Today, I thought I’d give you a taste of what I’ve been introduced to over the last 2 weeks in my Primate Ecology and Evolution module.
Have a look at these evolutionary trees which I’ve drawn showing (to the best of my knowledge) the order in which different groups of primates diverged from one another.
Then realise that we’ve also been taught this for ALL MAMMALS from the egg-laying platypus right up to the blue whale.
First, the two largest grouping of primates, the strepsirrhines (broadly, lemurs) and the haplorhines (all primates that aren’t lemurs). And for some reason haplorhine is spelt with only one ‘r’.
EDIT: After re-reading lecture notes and a journal article, it is Lorises which are found in Asia, while pottos and angwantibos are found in Africa. Once the ancestors of the lemuriforms ended up on Madagascar (see below) the ancestors of the Lorisids appear to have migrated northwards, with the lorises carrying on eastward to Asia and the pottos & angwantibos staying put in Africa. Fossil evidence suggests the split took place in ‘Afro-Arabia’.
The lemuriforms and the Aye-aye are only found on Madagascar, which they probably reached via a floating island of vegetation (see below).
As a group the strepsirrhines are considered the most primitive primates as they are still mainly nocturnal.
As we can see, the haplorhines are far more diverse than the lemurs. They are also found in more corners of the globe than the lemurs. I’m not going to bother looking at the tarsiers because there aren’t that many of them, all grouped within a single Family (see: Taxon). What is interesting though is the size of their eyes:
Tarsier skull (Google).
I think you’ll agree, they look ridiculous. This is because their haplorhine ancestors stopped being nocturnal when they diverged from the strepsirrhines. In doing so, they lost the reflective tapetum lucidum which causes the eyes of lemurs (and cats) to shine in torchlight at night. This reflects light that passes through the layer of light sensitive-cells on the retina straight back to try and catch it on the way out.
When tarsiers re-evolved to be nocturnal they didn’t re-evolve a tapetum lucidum. Instead, they compensated by growing huge eyes to capture as much light as possible. Each eye is the same size as its brain.
Moving on to the New World Monkeys:
Unfortunately I don’t know which order they diverged from each other and, following a tutorial we had, it seems no-one really knows how they got to South America, the New World. It seems the most likely explanation is that some time between 50 and 30 million years ago a great big floating island made up of trees another vegetation broke off from Africa and, thanks to favourable winds and currents, drifted across the Atlantic Ocean in less than a fortnight allowing the monkeys it carried to survive and colonise this otherwise primate-free continent.
This may sound pretty unlikely, until you realise that this only had to happen ONCE in a twenty million year period. Add that to the fact that largest floating island measured was 60 x 23 metres with trees 15 metres tall and found on a river in Canada then the rainforest rivers of Western Africa could probably spew out some absolute monsters. Another thing to remember is that the Atlantic Ocean of 40 million years ago was half as wide as it is now, making the journey far shorter [ref. 1]. It might even mean that the sea was less rough as waves wouldn’t have had so much space to grow.
You may have noticed the suffix -rhine is still there. Platyrrhine means ‘flat-nosed’ in Greek, although the term refers to the monkey’s nostrils which are flat and horizontal. The Old World Monkeys (shown below) are known as catarrhine which means ‘down-nosed’ – they have downward-facing nostrils.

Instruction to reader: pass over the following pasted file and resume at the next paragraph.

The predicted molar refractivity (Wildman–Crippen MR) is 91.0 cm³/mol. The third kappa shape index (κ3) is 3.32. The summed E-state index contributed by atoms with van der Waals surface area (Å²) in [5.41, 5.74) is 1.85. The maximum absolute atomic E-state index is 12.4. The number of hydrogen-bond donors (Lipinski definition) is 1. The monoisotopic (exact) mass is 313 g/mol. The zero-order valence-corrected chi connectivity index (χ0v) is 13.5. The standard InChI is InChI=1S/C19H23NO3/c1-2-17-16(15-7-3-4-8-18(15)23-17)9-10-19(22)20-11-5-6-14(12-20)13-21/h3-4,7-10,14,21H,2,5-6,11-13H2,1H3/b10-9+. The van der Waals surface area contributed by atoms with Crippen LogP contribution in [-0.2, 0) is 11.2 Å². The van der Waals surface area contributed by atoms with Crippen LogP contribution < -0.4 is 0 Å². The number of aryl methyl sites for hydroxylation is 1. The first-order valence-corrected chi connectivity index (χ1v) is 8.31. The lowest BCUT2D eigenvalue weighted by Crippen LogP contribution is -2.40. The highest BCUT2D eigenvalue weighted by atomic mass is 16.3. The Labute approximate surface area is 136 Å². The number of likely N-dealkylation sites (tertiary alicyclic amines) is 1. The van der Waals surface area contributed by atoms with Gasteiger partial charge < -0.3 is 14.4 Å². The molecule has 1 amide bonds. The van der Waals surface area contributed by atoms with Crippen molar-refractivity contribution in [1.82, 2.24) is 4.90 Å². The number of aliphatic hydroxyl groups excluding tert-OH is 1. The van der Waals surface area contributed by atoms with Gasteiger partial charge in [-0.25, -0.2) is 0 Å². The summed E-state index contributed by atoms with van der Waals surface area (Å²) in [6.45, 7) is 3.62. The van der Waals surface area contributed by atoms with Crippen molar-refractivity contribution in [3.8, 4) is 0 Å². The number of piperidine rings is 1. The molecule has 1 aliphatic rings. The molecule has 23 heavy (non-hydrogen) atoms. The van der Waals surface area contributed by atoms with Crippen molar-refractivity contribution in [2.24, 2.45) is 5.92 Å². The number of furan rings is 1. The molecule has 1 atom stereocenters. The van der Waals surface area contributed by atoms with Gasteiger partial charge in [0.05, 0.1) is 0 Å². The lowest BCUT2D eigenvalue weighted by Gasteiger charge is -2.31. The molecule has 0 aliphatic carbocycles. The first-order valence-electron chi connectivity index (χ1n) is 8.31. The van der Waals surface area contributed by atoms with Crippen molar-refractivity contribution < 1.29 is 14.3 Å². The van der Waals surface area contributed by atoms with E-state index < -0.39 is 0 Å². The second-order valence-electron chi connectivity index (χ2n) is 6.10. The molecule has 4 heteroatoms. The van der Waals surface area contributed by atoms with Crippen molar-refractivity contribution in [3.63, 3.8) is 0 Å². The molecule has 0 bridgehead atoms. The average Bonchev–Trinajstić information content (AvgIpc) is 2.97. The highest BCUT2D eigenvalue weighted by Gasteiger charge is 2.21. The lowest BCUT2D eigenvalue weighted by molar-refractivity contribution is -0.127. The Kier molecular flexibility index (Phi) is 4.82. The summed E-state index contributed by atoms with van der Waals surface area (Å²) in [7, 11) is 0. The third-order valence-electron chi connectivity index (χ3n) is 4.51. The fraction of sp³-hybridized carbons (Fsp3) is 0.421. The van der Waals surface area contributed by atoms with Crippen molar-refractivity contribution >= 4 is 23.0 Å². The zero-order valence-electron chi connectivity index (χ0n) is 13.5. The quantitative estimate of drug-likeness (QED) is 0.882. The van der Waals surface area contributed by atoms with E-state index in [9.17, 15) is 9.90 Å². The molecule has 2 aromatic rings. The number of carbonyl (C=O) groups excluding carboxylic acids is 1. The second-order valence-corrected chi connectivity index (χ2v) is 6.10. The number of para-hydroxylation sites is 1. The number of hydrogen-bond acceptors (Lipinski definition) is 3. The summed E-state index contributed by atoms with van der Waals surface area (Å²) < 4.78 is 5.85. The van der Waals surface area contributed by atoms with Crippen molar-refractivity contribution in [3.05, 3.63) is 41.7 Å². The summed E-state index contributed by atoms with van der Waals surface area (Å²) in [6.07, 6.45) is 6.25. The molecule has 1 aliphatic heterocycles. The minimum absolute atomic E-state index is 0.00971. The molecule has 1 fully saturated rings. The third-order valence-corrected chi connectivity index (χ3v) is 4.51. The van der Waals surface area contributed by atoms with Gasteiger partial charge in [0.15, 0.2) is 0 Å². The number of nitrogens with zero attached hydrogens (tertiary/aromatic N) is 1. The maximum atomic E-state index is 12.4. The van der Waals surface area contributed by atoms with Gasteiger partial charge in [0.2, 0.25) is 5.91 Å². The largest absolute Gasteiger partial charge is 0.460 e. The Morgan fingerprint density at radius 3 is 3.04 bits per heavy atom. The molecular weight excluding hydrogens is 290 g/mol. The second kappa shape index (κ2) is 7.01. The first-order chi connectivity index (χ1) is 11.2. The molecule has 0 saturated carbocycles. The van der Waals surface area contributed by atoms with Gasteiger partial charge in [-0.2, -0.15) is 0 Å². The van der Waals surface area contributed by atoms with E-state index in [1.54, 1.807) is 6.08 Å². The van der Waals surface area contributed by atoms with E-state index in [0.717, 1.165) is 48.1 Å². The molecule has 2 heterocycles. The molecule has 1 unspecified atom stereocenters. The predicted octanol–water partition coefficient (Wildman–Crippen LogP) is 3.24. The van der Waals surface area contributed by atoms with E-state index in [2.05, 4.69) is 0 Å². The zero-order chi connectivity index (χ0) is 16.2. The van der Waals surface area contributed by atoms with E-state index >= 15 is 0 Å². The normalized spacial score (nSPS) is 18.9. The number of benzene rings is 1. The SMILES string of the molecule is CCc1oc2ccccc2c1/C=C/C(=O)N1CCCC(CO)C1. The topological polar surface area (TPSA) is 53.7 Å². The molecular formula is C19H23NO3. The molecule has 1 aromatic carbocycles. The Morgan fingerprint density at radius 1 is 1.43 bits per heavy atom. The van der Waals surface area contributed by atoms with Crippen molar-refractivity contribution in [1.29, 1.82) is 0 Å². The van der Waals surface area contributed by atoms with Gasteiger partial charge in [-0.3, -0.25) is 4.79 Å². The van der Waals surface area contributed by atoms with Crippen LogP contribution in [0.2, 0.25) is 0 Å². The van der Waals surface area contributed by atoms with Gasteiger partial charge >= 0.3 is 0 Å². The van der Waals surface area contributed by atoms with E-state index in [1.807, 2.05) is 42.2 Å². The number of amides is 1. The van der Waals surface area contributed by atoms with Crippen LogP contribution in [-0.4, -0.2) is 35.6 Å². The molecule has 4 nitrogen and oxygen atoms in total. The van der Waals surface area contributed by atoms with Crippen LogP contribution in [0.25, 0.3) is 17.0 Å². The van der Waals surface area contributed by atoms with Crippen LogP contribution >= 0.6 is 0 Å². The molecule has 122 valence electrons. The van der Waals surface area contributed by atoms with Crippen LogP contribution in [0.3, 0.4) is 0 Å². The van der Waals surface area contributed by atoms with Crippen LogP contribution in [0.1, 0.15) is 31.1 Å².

I can’t say I’ve ever looked that closely at a monkey’s nose holes.
The Catarrhine clade includes apes and the Old World Monkeys (below):
I’ve deliberately not shown all the monkeys that fall within each classification here because a lot less work has gone into working out their evolutionary placement than the New World Monkeys. That means that each of the three groups I’ve shown are packed full of smaller groups, the equivalents which have been analysed and ordered more thoroughly in the New World Monkeys, hence the greater number of groups at the same taxonomic level.
Interesting catarrhine fact 1: the papionins in the image above are the only known mammals to have blue colouration thanks to a pigment. We a re more familiar with the brown pigment melanin which turns our skin darker in a sun tan.
Interesting catarrhine fact 2: The odd-nosed monkeys include the only known primates which are ruminants (Wikipedia) in the same way as a cow. they even have similarly-compartmentalised stomachs in order to get the most nutrients out of the tough plant amtter they eat. An example is the facially-quirky proboscis monkey.
The final tree that I’ve made shows the relationships between the apes, which includes us.
The darker writing that you can’t really see read labels the gibbons as Lesser Apes. EDIT: Gibbons are actually thought to consist of 4 genera (plural of genus), or sub-genera, depending on who you listen to.
The blue boxes are known by the names written in white boxes, just to give you an idea of what I have to deal with in terms of learning confusing scientific names for the clades most closely related to humans. To further complicate things, these clades fall in between the taxa traditionally used to classify the natural world.
And here’s a very rough overall image of primate classification.
In addition, the vast majority of the groups I’ve highlighted in the trees contain many genera, each with multiple species – a total of between 230-270 species alive today (extant), depending on who you believe.
I hope you enjoyed that distraction from whatever you were doing.
Mostly my lecture Phil Cox (October 2013) Phylogeny of the Primates.